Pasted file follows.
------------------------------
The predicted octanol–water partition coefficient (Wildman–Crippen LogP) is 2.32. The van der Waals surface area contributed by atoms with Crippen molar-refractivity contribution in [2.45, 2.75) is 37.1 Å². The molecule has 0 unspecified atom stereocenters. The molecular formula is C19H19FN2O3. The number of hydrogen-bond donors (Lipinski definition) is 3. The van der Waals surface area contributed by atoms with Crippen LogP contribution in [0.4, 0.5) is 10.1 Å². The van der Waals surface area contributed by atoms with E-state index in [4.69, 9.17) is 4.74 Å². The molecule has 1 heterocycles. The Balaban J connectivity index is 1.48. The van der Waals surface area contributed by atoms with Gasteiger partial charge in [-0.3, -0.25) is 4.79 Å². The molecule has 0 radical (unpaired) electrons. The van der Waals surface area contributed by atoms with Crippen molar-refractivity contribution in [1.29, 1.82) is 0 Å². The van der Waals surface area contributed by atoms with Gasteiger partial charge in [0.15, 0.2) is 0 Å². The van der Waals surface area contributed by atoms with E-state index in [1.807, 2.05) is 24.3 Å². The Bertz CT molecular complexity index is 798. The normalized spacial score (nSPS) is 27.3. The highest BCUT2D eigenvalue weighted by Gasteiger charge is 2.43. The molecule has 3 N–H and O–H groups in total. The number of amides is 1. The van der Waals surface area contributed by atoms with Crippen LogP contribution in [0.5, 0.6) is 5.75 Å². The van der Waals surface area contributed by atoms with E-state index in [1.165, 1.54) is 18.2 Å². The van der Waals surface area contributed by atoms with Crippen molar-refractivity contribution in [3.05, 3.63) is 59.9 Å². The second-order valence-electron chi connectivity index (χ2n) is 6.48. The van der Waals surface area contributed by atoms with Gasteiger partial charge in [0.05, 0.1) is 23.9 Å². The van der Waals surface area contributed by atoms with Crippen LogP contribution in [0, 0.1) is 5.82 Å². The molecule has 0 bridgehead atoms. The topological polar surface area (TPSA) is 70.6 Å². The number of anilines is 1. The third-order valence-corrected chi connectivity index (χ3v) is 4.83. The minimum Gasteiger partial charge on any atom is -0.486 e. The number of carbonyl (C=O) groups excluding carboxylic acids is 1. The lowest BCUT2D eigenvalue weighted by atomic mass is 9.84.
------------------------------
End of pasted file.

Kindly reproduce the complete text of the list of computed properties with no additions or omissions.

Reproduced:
The predicted octanol–water partition coefficient (Wildman–Crippen LogP) is 2.32. The van der Waals surface area contributed by atoms with Crippen molar-refractivity contribution in [2.45, 2.75) is 37.1 Å². The molecule has 0 unspecified atom stereocenters. The molecular formula is C19H19FN2O3. The number of hydrogen-bond donors (Lipinski definition) is 3. The van der Waals surface area contributed by atoms with Crippen LogP contribution in [0.4, 0.5) is 10.1 Å². The van der Waals surface area contributed by atoms with E-state index in [4.69, 9.17) is 4.74 Å². The molecule has 1 heterocycles. The Balaban J connectivity index is 1.48. The van der Waals surface area contributed by atoms with Gasteiger partial charge in [-0.3, -0.25) is 4.79 Å². The molecule has 0 radical (unpaired) electrons. The van der Waals surface area contributed by atoms with Crippen molar-refractivity contribution in [1.29, 1.82) is 0 Å². The van der Waals surface area contributed by atoms with Gasteiger partial charge in [0.15, 0.2) is 0 Å². The van der Waals surface area contributed by atoms with E-state index in [1.807, 2.05) is 24.3 Å². The Bertz CT molecular complexity index is 798. The normalized spacial score (nSPS) is 27.3. The highest BCUT2D eigenvalue weighted by Gasteiger charge is 2.43. The molecule has 3 N–H and O–H groups in total. The number of amides is 1. The van der Waals surface area contributed by atoms with Crippen LogP contribution in [0.5, 0.6) is 5.75 Å². The van der Waals surface area contributed by atoms with E-state index in [1.165, 1.54) is 18.2 Å². The van der Waals surface area contributed by atoms with Crippen molar-refractivity contribution in [3.05, 3.63) is 59.9 Å². The second-order valence-electron chi connectivity index (χ2n) is 6.48. The van der Waals surface area contributed by atoms with Gasteiger partial charge in [0.05, 0.1) is 23.9 Å². The van der Waals surface area contributed by atoms with Crippen LogP contribution in [0, 0.1) is 5.82 Å². The molecule has 0 bridgehead atoms. The topological polar surface area (TPSA) is 70.6 Å². The number of anilines is 1. The third-order valence-corrected chi connectivity index (χ3v) is 4.83. The minimum Gasteiger partial charge on any atom is -0.486 e. The number of carbonyl (C=O) groups excluding carboxylic acids is 1. The lowest BCUT2D eigenvalue weighted by atomic mass is 9.84.